Rosacea vs. Eczema: What are the Differences?

Rosacea vs Eczema
Rosacea vs Eczema

Imagine spending a lot on treating a skin condition that you later realize was the wrong diagnosis. Knowing the correct skin problem can save a lot of money in terms of skin care products and time. Here is a detailed review of rosacea vs eczema in terms of symptoms, causes, triggers, and treatments. 


Though incurable rosacea occurs when there are defects of the blood vessels causing their over dilation this results in the formation of tiny spider veins on the affected area.

The defects result from UV light that can cause the dilation of blood vessels as well as destroy elastin tissue in the process. This leaves the skin very red.

The presence of peptides which are molecules produced from the consumption of alcoholic beverages, spicy foods, excess temperatures and stress.

Eczema is caused by a gene mutation of filaggrin which interferes with the skin’s ability to retain moisture and guard the skin. It also occurs when the body immune system overreacts to an irritating substance.


Rosacea is particular in its appearance and can be spotted on forehead and cheeks. In some cases, however, it may appear on ears, neck, back, and chest.

Eczema may affect the feet, legs, hands, and arms. 


Eczema exhibits itself as red or brown patches that appear on the skin. In severe state liquid filled lesions may appear which often bleed.

Rosacea, on the other hand, makes the affected area appear very red. This is mostly due to the damage to the blood vessels which makes the face have tiny veins.  The pustules are small, pus-filled but don’t ooze.


Eczema is usually experienced in children aged 5 years but it may extend to adulthood.

On the other hand, rosacea is usually experienced in adulthood with persons over 30 years.


In eczema, the affected skin area is very dry making it flaky and extremely itchy.

Rosacea – the skin exhibits mild dryness due to a disruption of the oil glands

Genetics and hormones

Rosacea tends to affect more men as compared to women. It is also experienced in fair-skinned persons as they tend to blush more than dark skinned.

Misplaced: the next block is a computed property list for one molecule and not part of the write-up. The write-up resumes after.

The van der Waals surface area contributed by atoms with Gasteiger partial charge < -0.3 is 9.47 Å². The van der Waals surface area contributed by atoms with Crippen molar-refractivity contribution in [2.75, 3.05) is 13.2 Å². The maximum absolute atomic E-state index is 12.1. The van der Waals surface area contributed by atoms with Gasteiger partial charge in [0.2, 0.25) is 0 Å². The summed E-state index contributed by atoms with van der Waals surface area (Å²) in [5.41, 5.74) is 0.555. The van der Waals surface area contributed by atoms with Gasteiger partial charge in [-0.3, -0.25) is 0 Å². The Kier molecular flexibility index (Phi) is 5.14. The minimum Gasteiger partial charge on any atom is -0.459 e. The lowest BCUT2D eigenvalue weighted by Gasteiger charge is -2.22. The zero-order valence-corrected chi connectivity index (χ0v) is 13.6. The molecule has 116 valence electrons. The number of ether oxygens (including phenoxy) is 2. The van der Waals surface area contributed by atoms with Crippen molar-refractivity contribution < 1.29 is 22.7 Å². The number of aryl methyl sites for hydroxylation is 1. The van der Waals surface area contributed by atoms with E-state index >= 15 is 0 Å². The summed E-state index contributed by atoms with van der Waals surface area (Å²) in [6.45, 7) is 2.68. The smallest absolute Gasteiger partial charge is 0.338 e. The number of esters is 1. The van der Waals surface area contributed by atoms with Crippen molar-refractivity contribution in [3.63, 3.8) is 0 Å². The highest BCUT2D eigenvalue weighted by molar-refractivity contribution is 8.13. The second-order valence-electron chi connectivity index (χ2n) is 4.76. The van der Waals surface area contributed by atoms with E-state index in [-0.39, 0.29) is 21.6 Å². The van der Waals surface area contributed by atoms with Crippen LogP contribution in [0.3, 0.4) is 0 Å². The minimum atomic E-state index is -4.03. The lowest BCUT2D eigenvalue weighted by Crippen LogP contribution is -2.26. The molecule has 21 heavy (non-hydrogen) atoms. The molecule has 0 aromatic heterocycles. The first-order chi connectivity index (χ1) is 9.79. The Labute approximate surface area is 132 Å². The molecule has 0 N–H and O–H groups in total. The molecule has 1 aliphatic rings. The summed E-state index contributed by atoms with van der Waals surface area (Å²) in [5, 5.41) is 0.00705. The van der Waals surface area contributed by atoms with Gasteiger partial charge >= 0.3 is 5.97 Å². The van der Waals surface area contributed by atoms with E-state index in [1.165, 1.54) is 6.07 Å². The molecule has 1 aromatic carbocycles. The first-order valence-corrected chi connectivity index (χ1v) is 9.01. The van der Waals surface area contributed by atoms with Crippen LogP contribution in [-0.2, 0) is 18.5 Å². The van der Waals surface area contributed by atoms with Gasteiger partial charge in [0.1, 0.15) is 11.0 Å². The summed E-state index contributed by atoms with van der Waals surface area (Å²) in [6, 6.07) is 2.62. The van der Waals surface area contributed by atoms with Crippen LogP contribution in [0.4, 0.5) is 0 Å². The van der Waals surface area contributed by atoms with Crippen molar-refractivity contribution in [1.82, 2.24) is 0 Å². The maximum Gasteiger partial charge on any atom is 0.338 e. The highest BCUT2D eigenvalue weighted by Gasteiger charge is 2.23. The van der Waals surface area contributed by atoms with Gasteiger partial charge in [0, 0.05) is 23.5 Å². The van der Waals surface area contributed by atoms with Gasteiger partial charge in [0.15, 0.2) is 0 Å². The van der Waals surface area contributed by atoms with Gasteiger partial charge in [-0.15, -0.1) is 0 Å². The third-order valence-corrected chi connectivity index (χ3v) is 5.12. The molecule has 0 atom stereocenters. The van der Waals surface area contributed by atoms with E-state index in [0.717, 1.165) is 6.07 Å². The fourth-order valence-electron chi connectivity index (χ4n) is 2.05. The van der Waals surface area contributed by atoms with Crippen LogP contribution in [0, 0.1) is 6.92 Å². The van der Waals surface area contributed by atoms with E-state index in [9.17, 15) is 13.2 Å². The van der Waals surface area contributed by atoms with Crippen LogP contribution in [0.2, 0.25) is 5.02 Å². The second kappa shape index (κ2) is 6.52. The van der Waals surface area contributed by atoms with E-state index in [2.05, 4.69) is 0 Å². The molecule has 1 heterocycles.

The affected skin area in rosacea patients usually appears more inflamed due to the inflamed blood vessels.

Eczema patients may exhibit some form of inflammation but it is usually as a result of excessive itching and scratching of the skin


The overreaction of the skin to an irritant makes eczema very itchy as compared to rosacea.



  1. Oil cells surrounding the eyelids may increase in size due to dilated blood vessels. The eyelids swell and become engorged a condition known as blepharitis.
  2. Ocular rosacea which leads to eye dryness making the eyes sting and burn.
  3. Rhinophyma (enlarged red nose) due to enlargement of oil glands causing tissue build up
  4. Telangiectasia which mostly affects the face such as nose, eyes, and cheeks creating web-like patterns on the area. The sudden expansion of the tiny blood vessels creates a thread like patterns.


  1. Excessive itching and scratching
  2. Appearance of red fluid-filled bumps
  3. Cracked skin which may at times swell.
  4. Sleep deprivation and puffy eyelids



A change in temperatures including extreme cold or heat causes a dilation of the blood vessels. This is because the body is forced to generate more heat or try to cool itself.

Stress, alcohol, Demodex mites, smoking, spicy foods and presence of Helicobacter Pylori causing stomach ulcers. This ulcer also releases bradykinin a protein that has an effect on blood vessel dilation. Exercise, cosmetics, and medication that contain steroids have also been known to cause blood vessel dilation.


It is triggered by very dry skin; the lack of moisture makes the skin susceptible to eczema breakout. The presence of neomycin, bacitracin, and isothiazolinones found in most antibacterial ointments has also been linked to eczema. Harsh soaps and detergents that contain formaldehyde and Cocamidopropyl betaine trigger eczema. Temperature changes, bacterial infections, hormonal imbalance and stress also induce occurrence of eczema.



  1. Phymatous rosacea: Also referred to as Rhinophyma it occurs due to excess tissue growth. When sebaceous glands around the nose become enlarged they cause damage to surrounding tissue. The skin thus becomes bumpy and thick.